Enforcing Stronger Laws on Repeat Drunk Drivers

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Ever since I was little I’ve been growing up learning of the lives being lost to drunk driving accidents, especially the lost lives of adolescents. My dad works for Clackamas County Sheriff’s Office and my mom worked for Mothers Against Drunk Driving (M.A.D.D.). My mom used to bring home informational videos telling us about the problem, and seeing them made me tear up at times. My life has been circulating around this dangerous topic that is taking over 200 lives each year per state. Every year thousands of lives are lost to drunk driving, especially among teens. Teenage drunk driving has taken the lives of many, including people who were being responsible and not even drinking. These under the influence accidents often attack and affect the innocent in many of these situations.

Blood alcohol content also known as B.A.C. refers to the amount of alcohol in a person’s blood. The blood alcohol content is measured as weight per unit of volume. This measurement is then converted to a percentage such as 0.10%, this indicates that one-tenth of a percent of a person’s blood is alcohol. Since blood is always circulating and flowing through the body, the alcohol in the blood flows directly to the brain affecting the cognitive functioning. By having a very high BAC it is increasing the risk to themselves and others by operating a motor vehicle (University of North Carolina Highway Safety Research Center).

Drunken driving is continuing to be a serious social and safety problem. The damage of drunk driving accidents is endless; the lives of innocent victims being taken, the injuries of countless more victims, and additionally the millions of dollars in damage. If more strict laws are enforced against repeat offenders, than more lives can be saved. Even though in most states the laws are becoming more strict, still people disregard the new laws and continue to drive drunk. These people who have driven drunk repeatedly and have been faced with punishments are called hardcore drunk drivers. These drunk drivers tend to drive with a BAC of 0.10-0.15 or over. These repeat offenders are one of the main causes of the ever growing list of fatalities. Just as they account for the largest percent of fatalities due to alcohol-related car crashes per year. These repeat offenders are known to be highly resistant to changing their behavior in these situations or receiving treatment for their poor actions (Century Council). They continue to account for the ever growing fatalities caused by drunk drivers. In 2009 more than 70% of drivers who were involved in an alcohol-impaired driving fatality car crash had a BAC level of .15 or higher. This statistic has remained unchanged for over the past decade. Last year over three percent of drunk drivers had recently been involved in an alcohol-impaired car crash within the past three years. Among these drivers, who had previous DUI/DWI convictions, 44% of them were involved in a fatal car crash and had a very high BAC level of 0.10 to 0.15 or higher at the time of the incident (NHTSA/FARS).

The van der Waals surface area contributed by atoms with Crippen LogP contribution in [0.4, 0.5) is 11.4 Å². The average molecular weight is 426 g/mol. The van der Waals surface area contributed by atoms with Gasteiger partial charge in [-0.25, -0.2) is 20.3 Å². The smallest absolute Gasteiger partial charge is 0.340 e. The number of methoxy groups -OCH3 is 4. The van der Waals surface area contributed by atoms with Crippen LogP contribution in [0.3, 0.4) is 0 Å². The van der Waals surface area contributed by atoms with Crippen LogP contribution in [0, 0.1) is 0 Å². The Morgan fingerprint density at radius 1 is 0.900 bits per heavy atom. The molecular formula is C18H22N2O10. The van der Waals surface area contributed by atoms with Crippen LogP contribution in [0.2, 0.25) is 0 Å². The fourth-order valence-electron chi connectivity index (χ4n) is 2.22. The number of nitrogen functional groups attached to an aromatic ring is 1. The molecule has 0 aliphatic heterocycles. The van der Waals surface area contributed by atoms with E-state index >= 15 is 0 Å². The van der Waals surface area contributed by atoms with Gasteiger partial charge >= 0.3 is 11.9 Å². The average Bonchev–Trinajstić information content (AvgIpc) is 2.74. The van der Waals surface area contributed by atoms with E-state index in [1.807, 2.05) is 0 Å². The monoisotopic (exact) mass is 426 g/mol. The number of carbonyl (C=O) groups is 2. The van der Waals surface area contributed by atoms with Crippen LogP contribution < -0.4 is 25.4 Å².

In 2011 the United States hit a record low amount of deaths for teenage drivers. In fact last year only 1,398 adolescents under the age of twenty-one died from alcohol impaired car accidents. Whereas, in 1982 there were 5,215 adolescent deaths caused by alcohol related crashes. Which is a 73% decrease in deaths compared to 1982, but youth fatalities still account for 13% of the overall alcohol-impaired fatalities in the U.S. (NHTSA/FARS). Even though there has been such a huge decrease in the number of fatalities, still every day at least three people under the age of twenty-one die due to alcohol-related accidents. Since these changes have been made many lives have been saved, I believe that if we make these kinds of changes in the law, against repeat offenders, I think even more lives can be saved.


These statistics show that both the driving laws and the education of teen drivers have reduced the amount of teens’ driving under the influence and are saving many lives today. My solution that I propose is that we enforce more strict laws on repeat offenders. In addition I believe that stronger laws should be put into order against people who have very high BAC levels and have injured another person while driving under the influence. Lastly, I propose that treatment options should be added into repeat drunken offenders’ sentences to lead them to a brighter future and for the safety of others.





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